If you want a perfect picture experience, however, 4K resolution and HDR quality apply. And here the LG screen is really in its ace. We sat down with season 3 of Stranger Things via Netflix, and it’s clear that we are dealing with a real high-end TV. OLED65E9 serves the images with intense contrast, voluminous colors and – for OLED to be – impressive brightness. In fact, there is noticeably more gunpowder in the brightest parts here than we have seen on any OLED so far! The competitor from Sony (KD-65AG9) has significantly lower contrast and image dynamics, even when we turn the controls to max. Here it is clear that LG has chosen a different image aesthetic – and it works. The eyes are immediately drawn to the strongest light source, without any apparent negative disadvantages. The brightness is not on a par with Samsung’s QLED screens, but for OLED to be, the LG E9 is in a class of its own.
LG has traditionally faced stiff competition from specialists such as Sony and Panasonic when it comes to accurate images, but in this year’s generation, they have really gotten to the image processing, to a point where they can be difficult to surpass.
Older generations of the E-series have had a comprehensive speaker solution, with a separate “soundboard” integrated in the shelf. On the newer E-models, this is apparently somewhat scaled-down, with only a small gap below the image panel. This may not give the very high expectations for sound, but then you are wrong.
Behind the façade hides a more powerful amplifier and dedicated subwoofers. The LG screen also comes with automatic room correction, which fine-tunes the sound according to the acoustics in the room. It uses the remote control’s built-in microphone.
The forward-facing speakers provide a clear and distinct reproduction of both voices and sound effects. In fact, there is also usable fullness in the bass area – a clear step up from the C9 model acoustically. However, the E9 cannot quite compete with Sony and their Acoustic Surface sound technology. While Sony AG9 offers a powerful sound reproduction that allows you to do without a soundboard, the LG E9 is more “good for TV to be”.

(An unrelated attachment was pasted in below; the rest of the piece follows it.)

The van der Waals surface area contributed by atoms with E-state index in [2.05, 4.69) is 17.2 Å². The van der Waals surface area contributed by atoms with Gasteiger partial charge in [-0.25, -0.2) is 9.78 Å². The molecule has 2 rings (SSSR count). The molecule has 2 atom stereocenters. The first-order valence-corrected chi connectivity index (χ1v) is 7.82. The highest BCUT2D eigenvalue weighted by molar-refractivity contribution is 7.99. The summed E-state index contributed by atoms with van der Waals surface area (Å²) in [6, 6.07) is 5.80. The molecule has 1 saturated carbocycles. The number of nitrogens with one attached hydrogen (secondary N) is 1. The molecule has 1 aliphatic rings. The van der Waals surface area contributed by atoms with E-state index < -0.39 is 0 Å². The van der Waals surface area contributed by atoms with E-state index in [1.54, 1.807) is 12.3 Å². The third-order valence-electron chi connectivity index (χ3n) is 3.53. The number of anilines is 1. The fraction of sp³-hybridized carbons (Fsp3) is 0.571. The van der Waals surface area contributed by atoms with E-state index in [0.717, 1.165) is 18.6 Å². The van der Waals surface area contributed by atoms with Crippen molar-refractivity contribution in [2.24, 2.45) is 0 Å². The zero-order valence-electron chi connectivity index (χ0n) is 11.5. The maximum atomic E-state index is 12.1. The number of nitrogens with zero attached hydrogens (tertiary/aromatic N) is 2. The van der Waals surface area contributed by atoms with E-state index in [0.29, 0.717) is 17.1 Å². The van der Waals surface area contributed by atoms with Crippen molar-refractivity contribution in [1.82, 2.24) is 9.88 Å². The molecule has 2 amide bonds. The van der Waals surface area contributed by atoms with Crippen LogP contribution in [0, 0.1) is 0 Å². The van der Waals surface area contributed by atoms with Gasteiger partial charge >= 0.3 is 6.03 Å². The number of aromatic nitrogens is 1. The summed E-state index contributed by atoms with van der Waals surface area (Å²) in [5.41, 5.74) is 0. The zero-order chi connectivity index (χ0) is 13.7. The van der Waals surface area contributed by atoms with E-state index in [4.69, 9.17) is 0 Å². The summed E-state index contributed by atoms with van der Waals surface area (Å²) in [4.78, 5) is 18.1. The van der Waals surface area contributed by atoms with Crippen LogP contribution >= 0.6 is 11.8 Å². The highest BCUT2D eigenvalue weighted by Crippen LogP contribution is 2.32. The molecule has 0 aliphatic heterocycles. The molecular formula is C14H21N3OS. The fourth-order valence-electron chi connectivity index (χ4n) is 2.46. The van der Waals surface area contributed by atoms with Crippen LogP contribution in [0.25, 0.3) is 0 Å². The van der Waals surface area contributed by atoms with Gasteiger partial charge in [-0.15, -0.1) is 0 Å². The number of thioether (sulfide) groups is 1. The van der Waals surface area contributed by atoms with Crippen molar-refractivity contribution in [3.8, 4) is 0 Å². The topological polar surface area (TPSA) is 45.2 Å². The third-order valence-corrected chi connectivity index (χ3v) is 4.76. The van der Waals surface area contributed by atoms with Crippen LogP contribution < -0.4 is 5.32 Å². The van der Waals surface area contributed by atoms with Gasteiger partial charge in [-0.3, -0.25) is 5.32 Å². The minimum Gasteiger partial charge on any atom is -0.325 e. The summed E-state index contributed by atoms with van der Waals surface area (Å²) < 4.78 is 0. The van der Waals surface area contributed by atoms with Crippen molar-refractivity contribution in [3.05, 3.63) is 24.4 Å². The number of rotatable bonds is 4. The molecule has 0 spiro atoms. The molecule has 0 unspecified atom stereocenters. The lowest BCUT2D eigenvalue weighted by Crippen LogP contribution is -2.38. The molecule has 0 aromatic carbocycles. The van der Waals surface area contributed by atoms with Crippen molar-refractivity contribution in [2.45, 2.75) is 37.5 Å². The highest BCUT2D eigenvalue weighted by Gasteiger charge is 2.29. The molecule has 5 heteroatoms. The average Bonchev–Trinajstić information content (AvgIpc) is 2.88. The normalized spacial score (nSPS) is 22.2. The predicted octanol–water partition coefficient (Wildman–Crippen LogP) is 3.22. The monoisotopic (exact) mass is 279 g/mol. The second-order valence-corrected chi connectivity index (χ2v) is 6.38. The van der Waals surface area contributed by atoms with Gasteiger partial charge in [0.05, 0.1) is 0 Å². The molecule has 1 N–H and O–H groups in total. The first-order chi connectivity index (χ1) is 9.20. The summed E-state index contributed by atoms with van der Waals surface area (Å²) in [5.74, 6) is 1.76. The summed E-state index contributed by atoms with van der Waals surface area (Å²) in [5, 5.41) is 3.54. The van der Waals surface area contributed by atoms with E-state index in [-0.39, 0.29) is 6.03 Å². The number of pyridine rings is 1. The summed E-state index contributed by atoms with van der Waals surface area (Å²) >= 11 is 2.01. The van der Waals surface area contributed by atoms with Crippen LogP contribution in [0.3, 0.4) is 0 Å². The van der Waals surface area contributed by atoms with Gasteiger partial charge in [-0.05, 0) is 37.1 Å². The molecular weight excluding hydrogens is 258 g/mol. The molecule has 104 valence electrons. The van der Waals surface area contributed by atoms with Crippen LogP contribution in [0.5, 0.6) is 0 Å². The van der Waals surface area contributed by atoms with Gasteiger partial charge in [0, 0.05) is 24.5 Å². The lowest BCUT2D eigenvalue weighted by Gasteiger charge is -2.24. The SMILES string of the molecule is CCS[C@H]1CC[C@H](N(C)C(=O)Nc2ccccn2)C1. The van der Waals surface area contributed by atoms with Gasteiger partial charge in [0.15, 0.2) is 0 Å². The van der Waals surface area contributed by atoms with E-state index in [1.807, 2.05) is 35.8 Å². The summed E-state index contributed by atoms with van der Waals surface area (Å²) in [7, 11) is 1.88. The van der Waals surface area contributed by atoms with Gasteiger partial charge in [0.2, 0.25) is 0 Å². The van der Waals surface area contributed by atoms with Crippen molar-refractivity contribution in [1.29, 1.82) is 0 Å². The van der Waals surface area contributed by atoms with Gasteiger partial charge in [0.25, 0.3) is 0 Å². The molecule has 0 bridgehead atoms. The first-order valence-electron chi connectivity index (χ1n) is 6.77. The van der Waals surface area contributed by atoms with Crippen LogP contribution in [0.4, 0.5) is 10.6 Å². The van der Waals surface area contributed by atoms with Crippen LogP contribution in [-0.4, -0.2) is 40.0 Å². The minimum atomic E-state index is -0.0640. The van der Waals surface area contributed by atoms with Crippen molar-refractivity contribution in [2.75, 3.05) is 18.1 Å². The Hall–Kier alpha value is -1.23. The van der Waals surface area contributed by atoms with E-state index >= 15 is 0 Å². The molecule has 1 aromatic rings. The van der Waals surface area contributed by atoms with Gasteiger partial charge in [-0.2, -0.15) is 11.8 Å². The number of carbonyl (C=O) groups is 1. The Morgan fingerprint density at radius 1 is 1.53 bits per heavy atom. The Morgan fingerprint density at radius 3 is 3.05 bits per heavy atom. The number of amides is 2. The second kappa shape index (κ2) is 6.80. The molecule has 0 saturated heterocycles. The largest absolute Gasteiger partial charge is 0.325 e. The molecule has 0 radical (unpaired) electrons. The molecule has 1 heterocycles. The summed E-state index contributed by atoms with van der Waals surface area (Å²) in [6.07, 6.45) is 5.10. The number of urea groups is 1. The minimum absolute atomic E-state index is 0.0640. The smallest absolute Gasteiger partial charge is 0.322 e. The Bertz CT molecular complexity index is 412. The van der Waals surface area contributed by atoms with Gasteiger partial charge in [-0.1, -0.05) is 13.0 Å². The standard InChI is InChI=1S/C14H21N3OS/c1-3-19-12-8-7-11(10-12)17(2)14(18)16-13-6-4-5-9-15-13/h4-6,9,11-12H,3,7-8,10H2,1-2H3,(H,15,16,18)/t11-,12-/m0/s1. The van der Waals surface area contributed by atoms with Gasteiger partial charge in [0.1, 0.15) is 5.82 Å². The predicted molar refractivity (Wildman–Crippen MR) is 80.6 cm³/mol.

Many people will probably therefore want to use a soundboard together with E9. Then it can be good to know that the TV supports Dolby Atmos both internally and via the HDMI output. It allows you to connect all sources through the TV, and also enjoy Netflix with optimal sound quality.
Note! If you are considering using a soundboard with your LG monitor, it should be on a shelf above or below the TV. Otherwise it will shade the glass and ruin the nice look. You can of course choose to wall mount E9 as well, but then some of the point with the gorgeous foot and glass plate falls away in our opinion.
LG OLED65E9: Conclusion
For those of you who are not content with having the best picture quality, but also want a TV with tasteful design and good sound, the E9 series from LG is an excellent choice. While previous generations of the E-series have cost a little more than they taste, you get full value for money with this year’s E9 model. For just a few thousand bucks more than LG’s own C9, you get an aesthetically pleasing TV with noticeably better sound. The only shard in the joy is that it does not come in a 77 ”edition!